Between these two major periods of our history there exist certain parallels that enable us to perceive the “thread” drawing out the implications of the Immaculate’s “sacrum commercium” with St. Francis and gradually realizing the full import, intellectual and then spiritual, of that title “Spouse of the Holy Spirit” given Mary by Francis. And while that thread has many natural strands in its composition, its composition is preeminently a supernatural work guided by Mary and Francis.

Thus, in the first period now completed, one friar in a special way, namely Scotus, typifies as it were, the central goal of that period, the theological elaboration of the mystery of the Immaculate Conception, and provides a clear and basic model about which the work and life of the community in that period gravitates. In our present stage, St. Maximilian enjoys the same role. So also in the first stage the institutional forms of the Order so developed with the blessing of St. Francis, and under the guidance of Br. Elias, St. Anthony and St. Bonaventure, so as to provide in the great friary the natural setting and support for this work. In this second period the emerging “Cities of the Immaculate” are the exact parallel.

Nor is this merely a question of parallels and similarities. The former theological-metaphysical tradition of our family with its great friaries is not lost or abandoned, but restored in being reassumed in this fuller setting, whose heart is total consecration to the Immaculate, the conscious and definitive realization in a communal and institutional form of the radical marian dimensions of our vows. The manner in which St. Maximilian sets forth the theological grounds of his spirituality in terms of the relation between Mary Immaculate and the procession and mission of the Holy Spirit is but a recapitulation of the theology of Scotus in terms of the unique insight of St. Francis: Mary is the Spouse of the Holy Spirit. It is this recapitulation that enables us to build further on our inheritance.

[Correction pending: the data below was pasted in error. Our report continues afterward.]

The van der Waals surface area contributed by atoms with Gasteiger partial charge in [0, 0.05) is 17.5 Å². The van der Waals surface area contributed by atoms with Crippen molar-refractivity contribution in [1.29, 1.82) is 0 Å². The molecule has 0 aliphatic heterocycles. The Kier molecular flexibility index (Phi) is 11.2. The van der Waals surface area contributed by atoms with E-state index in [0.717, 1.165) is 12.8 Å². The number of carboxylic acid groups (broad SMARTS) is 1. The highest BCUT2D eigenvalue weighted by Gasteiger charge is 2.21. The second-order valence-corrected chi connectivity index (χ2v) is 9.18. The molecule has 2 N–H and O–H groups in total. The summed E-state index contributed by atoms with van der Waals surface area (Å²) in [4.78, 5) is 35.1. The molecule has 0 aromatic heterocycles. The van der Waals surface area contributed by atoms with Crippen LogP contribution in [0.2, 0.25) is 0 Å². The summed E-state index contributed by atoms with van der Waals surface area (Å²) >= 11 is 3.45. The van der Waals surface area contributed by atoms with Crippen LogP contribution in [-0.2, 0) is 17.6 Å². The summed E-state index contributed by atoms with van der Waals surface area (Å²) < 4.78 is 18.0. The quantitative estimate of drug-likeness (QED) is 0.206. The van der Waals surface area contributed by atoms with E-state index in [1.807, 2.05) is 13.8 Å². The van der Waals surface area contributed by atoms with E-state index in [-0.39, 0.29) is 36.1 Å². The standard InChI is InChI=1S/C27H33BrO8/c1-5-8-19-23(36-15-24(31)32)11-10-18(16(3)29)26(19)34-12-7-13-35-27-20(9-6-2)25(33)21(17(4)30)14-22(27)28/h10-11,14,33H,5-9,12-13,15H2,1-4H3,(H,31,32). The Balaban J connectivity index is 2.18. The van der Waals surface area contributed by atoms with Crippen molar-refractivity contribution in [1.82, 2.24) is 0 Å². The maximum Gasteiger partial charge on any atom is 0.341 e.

Once we perceive clearly the marian principles and influences governing and justifying our continued existence as those called to a special conformity to Christ and support of the Church by way of union with the Immaculate, we can begin to understand how total consecration to the Immaculate and unconditional obedience to His wishes are the keys to any spiritual and apostolic renewal of our Order and of its members. Other aspects of our life and work will also have their place and cannot be neglected. But this is the indispensable center and starting point without which none of the rest will bear lasting fruit.

(All quotations from the writings of St. Maximilian are taken from the volume edited by Fr. George Domanski, OFM Conv.: Mary Was His Middle Name, available from Marytown, Libertyville, IL.)